Have equity in your home? Want a lower payment? An appraisal from Appraisals Plus can help you get rid of your PMI.
It's widely known that a 20% down payment is common when getting a mortgage. Because the risk for the lender is often only the remainder between the home value and the amount outstanding on the loan, the 20% adds a nice buffer against the charges of foreclosure, reselling the home, and regular value changesin the event a borrower doesn't pay.
During the recent mortgage upturn of the mid 2000s, it became widespread to see lenders taking down payments of 10, 5 or often 0 percent. How does a lender handle the increased risk of the small down payment? The answer is Private Mortgage Insurance or PMI. This added plan guards the lender if a borrower is unable to pay on the loan and the market price of the property is less than the balance of the loan.
Since the $40-$50 a month per $100,000 borrowed is lumped into the mortgage monthly payment and frequently isn't even tax deductible, PMI is costly to a borrower. It's lucrative for the lender because they collect the money, and they get the money if the borrower doesn't pay, unlike a piggyback loan where the lender absorbs all the deficits.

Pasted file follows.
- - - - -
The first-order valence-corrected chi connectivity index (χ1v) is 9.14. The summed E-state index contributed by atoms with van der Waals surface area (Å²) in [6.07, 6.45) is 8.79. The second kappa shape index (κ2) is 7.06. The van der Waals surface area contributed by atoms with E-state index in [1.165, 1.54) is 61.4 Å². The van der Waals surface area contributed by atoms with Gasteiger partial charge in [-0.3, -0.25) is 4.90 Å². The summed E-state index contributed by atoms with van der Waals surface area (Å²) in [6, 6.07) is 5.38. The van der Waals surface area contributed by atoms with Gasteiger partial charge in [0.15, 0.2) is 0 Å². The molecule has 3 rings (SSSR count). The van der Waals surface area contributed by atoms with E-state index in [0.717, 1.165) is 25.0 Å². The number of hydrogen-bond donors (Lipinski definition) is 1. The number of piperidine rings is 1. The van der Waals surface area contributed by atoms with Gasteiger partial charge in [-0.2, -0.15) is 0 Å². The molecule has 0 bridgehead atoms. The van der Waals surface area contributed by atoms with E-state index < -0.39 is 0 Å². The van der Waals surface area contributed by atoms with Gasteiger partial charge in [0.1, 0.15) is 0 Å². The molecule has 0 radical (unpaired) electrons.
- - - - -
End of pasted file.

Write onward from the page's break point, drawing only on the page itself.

Does your monthly mortgage payment include PMI? Contact us, you may be able to save money by removing your PMI.
How can home owners prevent bearing the expense of PMI?
The Homeowners Protection Act of 1998 requires the lenders on most loans to automatically stop the PMI when the principal balance of the loan equals 78 percent of the initial loan amount. The law stipulates that, at the request of the homeowner, the PMI must be dropped when the principal amount reaches just 80 percent. So, wise home owners can get off the hook a little earlier.
Considering it can take countless years to arrive at the point where the principal is just 20% of the original amount borrowed, it's crucial to know how your home has appreciated in value. After all, any appreciation you've achieved over time counts towards removing PMI. So what's the reason for paying it after the balance of your loan has dropped below the 80% threshold? Your neighborhood may not be adhering to the national trends and/or your home might have acquired equity before things cooled off, so even when nationwide trends indicate plummeting home values, you should realize that real estate is local.
An accredited, licensed real estate appraiser can help homeowners understand just when their home's equity goes over the 20% point, as it's a tough thing to know. As appraisers, it's our job to keep up with the market dynamics of our area. At Appraisals Plus, we're experts at determining value trends in Philadelphia, Philadelphia County and surrounding areas, and we know when property values have risen or declined. When faced with information from an appraiser, the mortgage company will most often drop the PMI with little trouble. At that time, the home owner can retain the savings from that point on.
Want to learn more about PMI and the Homeowners Protection Act? Click this link: